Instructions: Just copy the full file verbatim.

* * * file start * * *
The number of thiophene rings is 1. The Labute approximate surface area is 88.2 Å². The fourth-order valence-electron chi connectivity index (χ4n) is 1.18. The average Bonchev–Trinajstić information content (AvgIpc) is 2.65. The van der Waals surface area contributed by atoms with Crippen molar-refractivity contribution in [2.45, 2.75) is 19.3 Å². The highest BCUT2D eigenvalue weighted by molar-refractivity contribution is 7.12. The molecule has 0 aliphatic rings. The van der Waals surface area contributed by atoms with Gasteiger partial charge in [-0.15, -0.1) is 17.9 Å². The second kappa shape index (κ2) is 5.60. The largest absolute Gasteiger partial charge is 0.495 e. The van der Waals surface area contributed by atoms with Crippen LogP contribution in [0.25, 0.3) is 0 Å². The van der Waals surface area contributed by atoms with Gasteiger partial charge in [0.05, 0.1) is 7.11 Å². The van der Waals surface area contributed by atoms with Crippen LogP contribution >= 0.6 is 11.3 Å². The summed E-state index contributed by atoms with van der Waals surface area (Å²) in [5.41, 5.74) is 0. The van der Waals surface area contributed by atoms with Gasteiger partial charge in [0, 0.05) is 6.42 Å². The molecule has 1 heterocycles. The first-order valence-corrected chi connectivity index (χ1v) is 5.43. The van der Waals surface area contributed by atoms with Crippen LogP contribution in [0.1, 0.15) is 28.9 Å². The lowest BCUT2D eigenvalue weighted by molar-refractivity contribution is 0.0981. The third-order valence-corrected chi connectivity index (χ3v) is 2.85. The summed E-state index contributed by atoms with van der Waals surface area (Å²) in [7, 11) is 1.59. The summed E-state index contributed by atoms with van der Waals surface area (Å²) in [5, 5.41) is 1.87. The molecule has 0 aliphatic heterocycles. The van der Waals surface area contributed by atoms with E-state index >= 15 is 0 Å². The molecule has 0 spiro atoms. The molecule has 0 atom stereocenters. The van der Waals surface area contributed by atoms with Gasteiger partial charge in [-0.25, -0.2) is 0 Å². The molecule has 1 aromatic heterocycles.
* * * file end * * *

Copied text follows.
The number of thiophene rings is 1. The Labute approximate surface area is 88.2 Å². The fourth-order valence-electron chi connectivity index (χ4n) is 1.18. The average Bonchev–Trinajstić information content (AvgIpc) is 2.65. The van der Waals surface area contributed by atoms with Crippen molar-refractivity contribution in [2.45, 2.75) is 19.3 Å². The highest BCUT2D eigenvalue weighted by molar-refractivity contribution is 7.12. The molecule has 0 aliphatic rings. The van der Waals surface area contributed by atoms with Gasteiger partial charge in [-0.15, -0.1) is 17.9 Å². The second kappa shape index (κ2) is 5.60. The largest absolute Gasteiger partial charge is 0.495 e. The van der Waals surface area contributed by atoms with Crippen LogP contribution in [0.25, 0.3) is 0 Å². The van der Waals surface area contributed by atoms with Gasteiger partial charge in [0.05, 0.1) is 7.11 Å². The van der Waals surface area contributed by atoms with Crippen LogP contribution >= 0.6 is 11.3 Å². The summed E-state index contributed by atoms with van der Waals surface area (Å²) in [5.41, 5.74) is 0. The van der Waals surface area contributed by atoms with Gasteiger partial charge in [0, 0.05) is 6.42 Å². The molecule has 1 heterocycles. The first-order valence-corrected chi connectivity index (χ1v) is 5.43. The van der Waals surface area contributed by atoms with Crippen LogP contribution in [0.1, 0.15) is 28.9 Å². The lowest BCUT2D eigenvalue weighted by molar-refractivity contribution is 0.0981. The third-order valence-corrected chi connectivity index (χ3v) is 2.85. The summed E-state index contributed by atoms with van der Waals surface area (Å²) in [7, 11) is 1.59. The summed E-state index contributed by atoms with van der Waals surface area (Å²) in [5, 5.41) is 1.87. The molecule has 0 aliphatic heterocycles. The van der Waals surface area contributed by atoms with E-state index >= 15 is 0 Å². The molecule has 0 spiro atoms. The molecule has 0 atom stereocenters. The van der Waals surface area contributed by atoms with Gasteiger partial charge in [-0.25, -0.2) is 0 Å². The molecule has 1 aromatic heterocycles.